• $\begingroup$ @Zizy Thanks for looking, do see the rest - I have done it completely ignoring Q5 via code, and run that on the linked webpage - it marks it as entirely correct except Q5! Furthermore if we interpret 5 in that manner then we should interpret 2 similarly, which invalidates all possible answer-sets. $\endgroup$ – Jonathan Allan Apr 20 '17 at 7:46
  • $\begingroup$ @Zizzy also note that if treated strictly Q5 can only be A - since if the number of As equals the number of Bs, then while both option A and option B are indeed true neither may be actually be picked (as it is not a unique answer). The wording used for E is "none of the above" which cannot strictly be picked ever (if it were "none or multiple of the above" it could). That only leaves A. $\endgroup$ – Jonathan Allan Apr 20 '17 at 7:54
  • $\begingroup$ Oh, and the checks in the code presented are in order of computational complexity; none of them affect any of the others and they are effectively labelled by the if doThese statements. If ease of reading were paramount the tests would not index into strings and the questions would be 1-indexed etc. etc. $\endgroup$ – Jonathan Allan Apr 20 '17 at 8:03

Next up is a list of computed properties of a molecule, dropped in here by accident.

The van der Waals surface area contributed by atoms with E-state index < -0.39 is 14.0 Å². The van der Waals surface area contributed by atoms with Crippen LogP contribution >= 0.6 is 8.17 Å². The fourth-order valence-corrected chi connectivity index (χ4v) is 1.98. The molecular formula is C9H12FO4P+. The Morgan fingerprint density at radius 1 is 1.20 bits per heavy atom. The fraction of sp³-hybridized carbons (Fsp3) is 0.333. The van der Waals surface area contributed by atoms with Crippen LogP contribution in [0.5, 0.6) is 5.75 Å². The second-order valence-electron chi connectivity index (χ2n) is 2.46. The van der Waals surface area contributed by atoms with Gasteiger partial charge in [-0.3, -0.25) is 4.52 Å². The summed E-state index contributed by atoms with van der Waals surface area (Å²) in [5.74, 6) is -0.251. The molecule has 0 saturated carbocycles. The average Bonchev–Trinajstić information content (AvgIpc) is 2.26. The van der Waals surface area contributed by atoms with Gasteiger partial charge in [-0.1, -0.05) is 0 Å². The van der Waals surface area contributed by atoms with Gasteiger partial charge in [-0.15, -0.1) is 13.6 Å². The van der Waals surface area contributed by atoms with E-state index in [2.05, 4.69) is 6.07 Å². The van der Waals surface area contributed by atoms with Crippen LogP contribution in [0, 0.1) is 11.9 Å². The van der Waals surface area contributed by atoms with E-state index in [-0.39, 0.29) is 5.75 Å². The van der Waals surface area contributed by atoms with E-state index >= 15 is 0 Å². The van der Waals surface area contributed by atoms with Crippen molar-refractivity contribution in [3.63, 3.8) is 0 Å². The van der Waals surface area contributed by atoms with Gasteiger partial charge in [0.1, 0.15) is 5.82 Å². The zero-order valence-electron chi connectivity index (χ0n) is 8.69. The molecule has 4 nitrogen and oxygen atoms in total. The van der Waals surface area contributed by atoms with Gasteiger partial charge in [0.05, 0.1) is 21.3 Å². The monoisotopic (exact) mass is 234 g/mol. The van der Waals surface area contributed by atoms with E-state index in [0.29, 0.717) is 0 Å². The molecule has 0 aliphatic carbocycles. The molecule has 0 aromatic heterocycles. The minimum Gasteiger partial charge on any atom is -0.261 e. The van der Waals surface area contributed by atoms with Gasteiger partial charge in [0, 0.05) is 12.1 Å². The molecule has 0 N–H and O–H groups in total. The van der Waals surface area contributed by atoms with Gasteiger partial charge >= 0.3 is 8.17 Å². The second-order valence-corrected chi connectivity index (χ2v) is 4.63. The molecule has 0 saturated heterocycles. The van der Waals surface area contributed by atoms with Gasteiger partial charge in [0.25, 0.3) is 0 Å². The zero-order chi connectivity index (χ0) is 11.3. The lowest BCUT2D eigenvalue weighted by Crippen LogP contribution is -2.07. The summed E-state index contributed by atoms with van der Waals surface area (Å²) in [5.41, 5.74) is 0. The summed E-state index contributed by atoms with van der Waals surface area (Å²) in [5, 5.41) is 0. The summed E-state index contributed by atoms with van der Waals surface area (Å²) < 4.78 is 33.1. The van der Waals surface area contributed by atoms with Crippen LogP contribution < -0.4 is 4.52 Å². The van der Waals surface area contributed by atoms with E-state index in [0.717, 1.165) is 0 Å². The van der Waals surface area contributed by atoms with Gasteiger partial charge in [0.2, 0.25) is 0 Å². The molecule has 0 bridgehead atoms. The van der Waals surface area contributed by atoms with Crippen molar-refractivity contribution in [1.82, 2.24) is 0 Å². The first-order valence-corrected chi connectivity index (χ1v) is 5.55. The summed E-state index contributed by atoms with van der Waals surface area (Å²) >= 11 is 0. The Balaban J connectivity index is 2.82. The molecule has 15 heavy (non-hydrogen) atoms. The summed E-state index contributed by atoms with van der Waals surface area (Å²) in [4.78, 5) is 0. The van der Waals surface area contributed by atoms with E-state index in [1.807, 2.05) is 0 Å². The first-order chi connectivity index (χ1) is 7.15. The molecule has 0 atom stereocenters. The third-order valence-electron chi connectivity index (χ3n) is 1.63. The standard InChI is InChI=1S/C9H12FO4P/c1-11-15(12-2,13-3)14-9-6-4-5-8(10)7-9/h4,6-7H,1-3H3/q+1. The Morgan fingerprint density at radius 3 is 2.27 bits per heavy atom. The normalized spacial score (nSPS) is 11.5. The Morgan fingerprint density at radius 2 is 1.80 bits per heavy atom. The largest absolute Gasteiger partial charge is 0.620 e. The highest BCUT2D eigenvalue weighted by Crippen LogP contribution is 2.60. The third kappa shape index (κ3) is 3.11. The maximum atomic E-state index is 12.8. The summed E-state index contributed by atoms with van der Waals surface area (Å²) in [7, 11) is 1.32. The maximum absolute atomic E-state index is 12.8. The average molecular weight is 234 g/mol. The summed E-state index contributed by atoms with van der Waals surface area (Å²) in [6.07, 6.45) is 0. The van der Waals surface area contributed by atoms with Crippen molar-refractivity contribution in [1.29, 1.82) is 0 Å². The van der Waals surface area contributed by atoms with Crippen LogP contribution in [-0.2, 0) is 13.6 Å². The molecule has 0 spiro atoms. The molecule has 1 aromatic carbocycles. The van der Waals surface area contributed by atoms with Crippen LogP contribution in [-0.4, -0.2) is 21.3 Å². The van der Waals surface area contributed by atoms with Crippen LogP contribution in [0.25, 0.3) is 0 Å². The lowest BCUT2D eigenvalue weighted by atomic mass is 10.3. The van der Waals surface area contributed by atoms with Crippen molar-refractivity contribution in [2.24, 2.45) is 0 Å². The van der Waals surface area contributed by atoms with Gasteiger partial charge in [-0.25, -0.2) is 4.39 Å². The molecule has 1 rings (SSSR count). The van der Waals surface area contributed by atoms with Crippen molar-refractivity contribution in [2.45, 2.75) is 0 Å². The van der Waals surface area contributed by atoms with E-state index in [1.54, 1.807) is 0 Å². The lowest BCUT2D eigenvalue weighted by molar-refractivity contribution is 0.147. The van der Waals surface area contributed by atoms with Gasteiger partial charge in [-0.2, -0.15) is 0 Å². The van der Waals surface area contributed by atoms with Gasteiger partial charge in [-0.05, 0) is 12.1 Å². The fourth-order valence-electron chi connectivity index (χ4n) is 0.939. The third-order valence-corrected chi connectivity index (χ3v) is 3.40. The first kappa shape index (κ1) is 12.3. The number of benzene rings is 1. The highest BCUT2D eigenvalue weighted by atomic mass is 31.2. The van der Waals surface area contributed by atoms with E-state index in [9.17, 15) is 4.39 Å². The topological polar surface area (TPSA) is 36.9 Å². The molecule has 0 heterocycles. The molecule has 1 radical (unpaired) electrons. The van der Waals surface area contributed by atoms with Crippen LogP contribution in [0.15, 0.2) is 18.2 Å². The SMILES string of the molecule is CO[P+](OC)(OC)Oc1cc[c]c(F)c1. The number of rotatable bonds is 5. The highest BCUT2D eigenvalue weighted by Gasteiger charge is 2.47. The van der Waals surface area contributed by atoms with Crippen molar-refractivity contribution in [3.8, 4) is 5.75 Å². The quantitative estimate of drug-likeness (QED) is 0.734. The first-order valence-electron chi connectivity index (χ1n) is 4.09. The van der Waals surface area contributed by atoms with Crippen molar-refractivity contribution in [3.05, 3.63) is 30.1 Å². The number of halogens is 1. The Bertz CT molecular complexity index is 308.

• $\begingroup$ Well, not really. For that individual question both A and B would be valid. However, there are other questions that might prevent 5 from being A but not B. As for code, I know it doesn't influence anything, but it would be a bit easier to read and check if there are mistakes if it followed question order. $\endgroup$ – Zizy Archer Apr 20 '17 at 8:09